This next point, I think, is very important. We shouldn’t stop listening when the prayer is over! I wonder how many times we’ve knelt and asked the Lord to “lead, guide, and direct” us through the day, only to jump up and rush through our routines without once listening for the “still, small voice” of the Spirit. What might we have heard? How might our lives have been changed—or the lives of others? If not for two missionaries who heeded an impression several years ago to turn down a certain street in Dallas, Texas, someone else would probably be answering your question today. I lived on that street. When I consider where my family and I might be now without their message, I’m so grateful to those two elders for following the whispering of the Spirit.
Just over a year after we were married, my wife and I began to sense an inexplicable urging to move to another state. There appeared to be no justification for it; in fact, our circumstances made a move seem foolish. So we ignored the urging. But the still, small voice became less still over the next few weeks, and we ultimately decided to go. Now, looking back on those days, we marvel at the unforeseeable blessings that never would have come if we had made the “logical” decision.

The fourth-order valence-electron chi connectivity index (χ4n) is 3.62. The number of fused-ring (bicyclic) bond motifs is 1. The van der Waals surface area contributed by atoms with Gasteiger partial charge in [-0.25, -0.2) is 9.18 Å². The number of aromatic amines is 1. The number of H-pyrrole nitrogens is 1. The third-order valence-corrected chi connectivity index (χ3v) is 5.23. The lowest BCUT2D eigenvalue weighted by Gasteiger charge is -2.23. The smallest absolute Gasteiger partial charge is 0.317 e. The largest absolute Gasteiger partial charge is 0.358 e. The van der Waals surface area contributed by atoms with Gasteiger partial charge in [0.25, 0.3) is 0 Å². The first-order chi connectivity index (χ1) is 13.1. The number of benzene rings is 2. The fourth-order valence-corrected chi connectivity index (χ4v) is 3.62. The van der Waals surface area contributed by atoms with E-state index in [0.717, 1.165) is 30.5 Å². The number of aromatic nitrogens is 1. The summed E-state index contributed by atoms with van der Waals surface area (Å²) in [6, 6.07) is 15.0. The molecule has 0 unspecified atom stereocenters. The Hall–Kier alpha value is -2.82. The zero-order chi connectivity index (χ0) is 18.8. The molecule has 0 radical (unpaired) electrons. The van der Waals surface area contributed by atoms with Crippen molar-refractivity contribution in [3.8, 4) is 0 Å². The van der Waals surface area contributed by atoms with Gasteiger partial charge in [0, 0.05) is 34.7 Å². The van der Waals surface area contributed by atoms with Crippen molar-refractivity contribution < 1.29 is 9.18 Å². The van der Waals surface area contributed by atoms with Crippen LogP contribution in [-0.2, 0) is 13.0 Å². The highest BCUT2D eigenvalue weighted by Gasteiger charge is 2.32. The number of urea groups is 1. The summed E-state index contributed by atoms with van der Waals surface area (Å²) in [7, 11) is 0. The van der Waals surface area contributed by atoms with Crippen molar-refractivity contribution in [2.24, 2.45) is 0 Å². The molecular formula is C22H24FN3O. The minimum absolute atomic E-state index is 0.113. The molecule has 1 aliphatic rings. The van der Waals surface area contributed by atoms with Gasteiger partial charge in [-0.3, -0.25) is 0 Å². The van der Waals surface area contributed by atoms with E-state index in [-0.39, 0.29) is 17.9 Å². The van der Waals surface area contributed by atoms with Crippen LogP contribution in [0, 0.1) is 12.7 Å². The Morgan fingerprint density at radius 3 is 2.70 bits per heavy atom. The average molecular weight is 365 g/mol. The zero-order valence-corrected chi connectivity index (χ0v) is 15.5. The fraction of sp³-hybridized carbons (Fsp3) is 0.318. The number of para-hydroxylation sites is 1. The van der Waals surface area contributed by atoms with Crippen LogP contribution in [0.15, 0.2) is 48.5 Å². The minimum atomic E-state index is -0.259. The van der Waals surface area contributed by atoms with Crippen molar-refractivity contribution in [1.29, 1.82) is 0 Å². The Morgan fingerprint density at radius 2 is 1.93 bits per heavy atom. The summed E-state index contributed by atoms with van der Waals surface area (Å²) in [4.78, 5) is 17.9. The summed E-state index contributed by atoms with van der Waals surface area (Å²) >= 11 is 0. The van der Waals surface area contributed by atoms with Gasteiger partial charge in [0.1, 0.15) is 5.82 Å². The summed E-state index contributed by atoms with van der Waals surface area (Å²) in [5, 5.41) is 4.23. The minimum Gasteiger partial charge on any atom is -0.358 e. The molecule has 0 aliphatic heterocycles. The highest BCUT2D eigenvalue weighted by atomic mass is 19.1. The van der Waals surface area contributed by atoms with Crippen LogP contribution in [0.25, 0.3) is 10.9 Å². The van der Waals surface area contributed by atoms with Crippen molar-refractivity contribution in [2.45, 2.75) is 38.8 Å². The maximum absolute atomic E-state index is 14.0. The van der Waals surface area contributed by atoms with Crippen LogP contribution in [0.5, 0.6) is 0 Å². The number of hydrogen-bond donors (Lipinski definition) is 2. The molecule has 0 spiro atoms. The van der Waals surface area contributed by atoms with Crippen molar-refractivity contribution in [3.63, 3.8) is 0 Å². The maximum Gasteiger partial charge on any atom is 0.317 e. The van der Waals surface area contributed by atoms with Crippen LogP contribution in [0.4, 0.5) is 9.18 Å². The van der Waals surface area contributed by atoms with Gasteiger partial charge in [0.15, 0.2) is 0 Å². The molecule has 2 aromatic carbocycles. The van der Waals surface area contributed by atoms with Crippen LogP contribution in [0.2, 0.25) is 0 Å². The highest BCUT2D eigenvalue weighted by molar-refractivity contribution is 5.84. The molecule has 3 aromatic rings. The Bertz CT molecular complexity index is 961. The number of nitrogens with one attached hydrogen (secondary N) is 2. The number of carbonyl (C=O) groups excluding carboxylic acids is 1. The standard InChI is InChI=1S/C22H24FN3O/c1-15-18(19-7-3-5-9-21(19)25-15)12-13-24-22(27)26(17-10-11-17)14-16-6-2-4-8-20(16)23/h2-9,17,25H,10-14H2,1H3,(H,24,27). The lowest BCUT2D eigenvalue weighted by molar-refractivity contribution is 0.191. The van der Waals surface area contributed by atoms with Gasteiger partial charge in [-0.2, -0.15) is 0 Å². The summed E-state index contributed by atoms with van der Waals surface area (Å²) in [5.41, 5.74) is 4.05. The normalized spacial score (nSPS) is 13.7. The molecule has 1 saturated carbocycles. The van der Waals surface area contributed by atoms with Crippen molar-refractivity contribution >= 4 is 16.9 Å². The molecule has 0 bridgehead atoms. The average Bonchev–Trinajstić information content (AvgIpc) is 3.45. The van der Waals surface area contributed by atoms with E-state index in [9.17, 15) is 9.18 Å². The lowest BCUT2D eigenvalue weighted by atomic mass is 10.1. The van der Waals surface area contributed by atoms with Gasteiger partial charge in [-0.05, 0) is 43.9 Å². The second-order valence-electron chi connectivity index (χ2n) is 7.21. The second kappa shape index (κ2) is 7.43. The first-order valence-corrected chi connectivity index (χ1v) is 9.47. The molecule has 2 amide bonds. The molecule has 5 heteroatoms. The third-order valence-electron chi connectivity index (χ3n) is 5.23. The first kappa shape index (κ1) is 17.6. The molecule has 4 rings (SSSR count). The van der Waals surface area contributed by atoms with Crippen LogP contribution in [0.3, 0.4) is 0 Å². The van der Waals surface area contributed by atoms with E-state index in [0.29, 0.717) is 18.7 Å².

Have you ever had an impression come into your mind to say or do or avoid a certain thing—a sudden impression that seemed to come just “out of the blue”? That may have been the Holy Ghost speaking to you. The more experience we have with him, the more familiar he becomes. And the easier it is for us to distinguish between the voice of the Spirit and our own thoughts or imaginations.
The Holy Ghost may warn us of danger. A friend of mine is alive today because the Spirit once prompted him to jump off a freight car he was loading. He saw no reason to jump, but had he ignored the impression he would have been crushed to death beneath several tons of falling steel.
Perhaps during a stirring sermon the thought has come to you that it was time to change something in your life. How do you know that that prompting wasn’t the Holy Spirit?
The guidance of the Spirit may function in many ways to help us. Perhaps our own testimonies of the gospel provide the best example; a true testimony is nothing less than a revelation from God. The Holy Ghost will also quicken our understanding of the scriptures; prepare our minds and hearts to receive new Church callings; inspire us to meet the needs of family members and others; comfort and strengthen us during severe trials; and in a thousand other ways bless and enrich our lives.
I know this guidance will come if we are obedient, studious, and prayerful. I know it because I have experienced it many times in my life. We can learn to recognize the language of the Spirit, and the direction that comes to us will be a protection and a source of powerful faith.